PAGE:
• Nectarines 
  • Okra
  • Onions 
  • Peaches
  • Peas 
  • Plums
  • Potatoes 
  • Radishes
  • Rhubarb 
  • Squash
  • Strawberries 
  • Tomatoes
  • Turnips 
  • Watermelons
Crawford County Senior Citizens

All 3 area Senior Centers are serving lunch! You can eat your lunch at any one of these Centers — or pick it up and take it home! The menu is on the next page. Just call:

Robinson Senior Center: 618/544-8811

Oblong Nutrition Center: 618/592-3111

Palestine Senior Center at 618/586-2128

Spring Cleaning Your House and Your Mind: How to Get Motivated to Declutter

Spring has sprung, so now is the time to clean. Here are some things to help you decide.

  • Do you wake up every morning feeling as if things are out of control before your feet even hit the floor?
  • Do you spend a good portion of the day looking for stuff, moving stuff and trying to figure out where to put or how to deal with stuff?
  • Everything in your home should be there for your pleasure and enjoyment or to help you in your daily living. If it doesn't, you need to get rid of it.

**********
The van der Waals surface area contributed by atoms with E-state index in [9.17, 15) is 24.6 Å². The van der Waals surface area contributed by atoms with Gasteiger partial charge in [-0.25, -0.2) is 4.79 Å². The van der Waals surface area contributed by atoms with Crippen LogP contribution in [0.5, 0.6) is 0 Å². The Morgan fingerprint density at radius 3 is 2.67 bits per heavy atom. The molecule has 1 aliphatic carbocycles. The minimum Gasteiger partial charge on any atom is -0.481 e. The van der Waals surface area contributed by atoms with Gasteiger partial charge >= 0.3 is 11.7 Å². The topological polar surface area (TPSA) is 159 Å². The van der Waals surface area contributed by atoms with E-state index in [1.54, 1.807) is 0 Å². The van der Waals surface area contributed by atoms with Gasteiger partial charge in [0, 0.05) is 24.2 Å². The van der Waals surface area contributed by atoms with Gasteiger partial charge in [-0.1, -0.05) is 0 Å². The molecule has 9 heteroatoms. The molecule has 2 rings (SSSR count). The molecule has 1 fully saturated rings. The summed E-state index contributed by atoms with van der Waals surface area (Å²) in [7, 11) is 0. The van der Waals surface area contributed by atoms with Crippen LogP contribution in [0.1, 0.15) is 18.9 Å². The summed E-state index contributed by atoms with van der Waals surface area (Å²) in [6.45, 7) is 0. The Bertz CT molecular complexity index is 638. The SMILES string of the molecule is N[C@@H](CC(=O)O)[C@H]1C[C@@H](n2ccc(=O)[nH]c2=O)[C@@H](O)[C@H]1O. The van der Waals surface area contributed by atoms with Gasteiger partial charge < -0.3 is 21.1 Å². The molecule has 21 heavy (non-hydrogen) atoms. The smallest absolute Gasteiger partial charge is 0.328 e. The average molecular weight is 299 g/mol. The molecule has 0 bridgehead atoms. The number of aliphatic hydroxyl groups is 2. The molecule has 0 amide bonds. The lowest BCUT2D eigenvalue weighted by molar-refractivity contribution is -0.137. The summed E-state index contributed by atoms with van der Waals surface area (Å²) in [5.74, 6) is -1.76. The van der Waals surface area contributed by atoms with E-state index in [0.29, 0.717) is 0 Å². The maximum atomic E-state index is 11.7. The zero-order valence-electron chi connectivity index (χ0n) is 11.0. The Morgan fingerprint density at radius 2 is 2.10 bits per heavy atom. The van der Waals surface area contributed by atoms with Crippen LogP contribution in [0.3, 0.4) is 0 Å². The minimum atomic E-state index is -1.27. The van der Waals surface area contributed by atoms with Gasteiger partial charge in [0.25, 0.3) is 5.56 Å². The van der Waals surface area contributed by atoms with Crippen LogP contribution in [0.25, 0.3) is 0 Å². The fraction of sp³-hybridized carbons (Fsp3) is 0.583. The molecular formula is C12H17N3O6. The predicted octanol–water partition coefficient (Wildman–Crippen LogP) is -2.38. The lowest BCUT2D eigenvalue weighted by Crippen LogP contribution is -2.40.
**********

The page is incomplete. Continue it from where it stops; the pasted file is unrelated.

• A lot of what people save is because it has sentimental value. This is a major thing that people need to come to grips with. You can keep a few things, of course, but you shouldn't need to fill a room with things that only have sentimental value.

People say their closets are jam-packed; they have no more room and don't know what to do. A lot of the time, half of what is in there are "memories" they forgot they even had: favorite clothes that they no longer wear, every greeting card ever sent to them and so on.

Are you at the mercy of your things? Do you continually find yourself washing, polishing, dusting, moving, storing and cleaning things that really have no purpose in your life and aren't useful to you?

The next time you pick up something to move, clean, polish or otherwise handle, really look at it and ask yourself, "Why am I keeping this and what does it do for me?" How much pleasure does that ugly vase from Aunt Mabel (who died 25 years ago) really give you? Sell things or give them away to someone who might be able to use them or appreciate them.

Really pay attention to everything you have. I once laid a stack of things on my fireplace mantle and forgot about them. I got so used to them laying there. It was weeks before I noticed they were out of place. We tend to get so comfortable with the things around us we don't realize that we really don't need a lot of these things.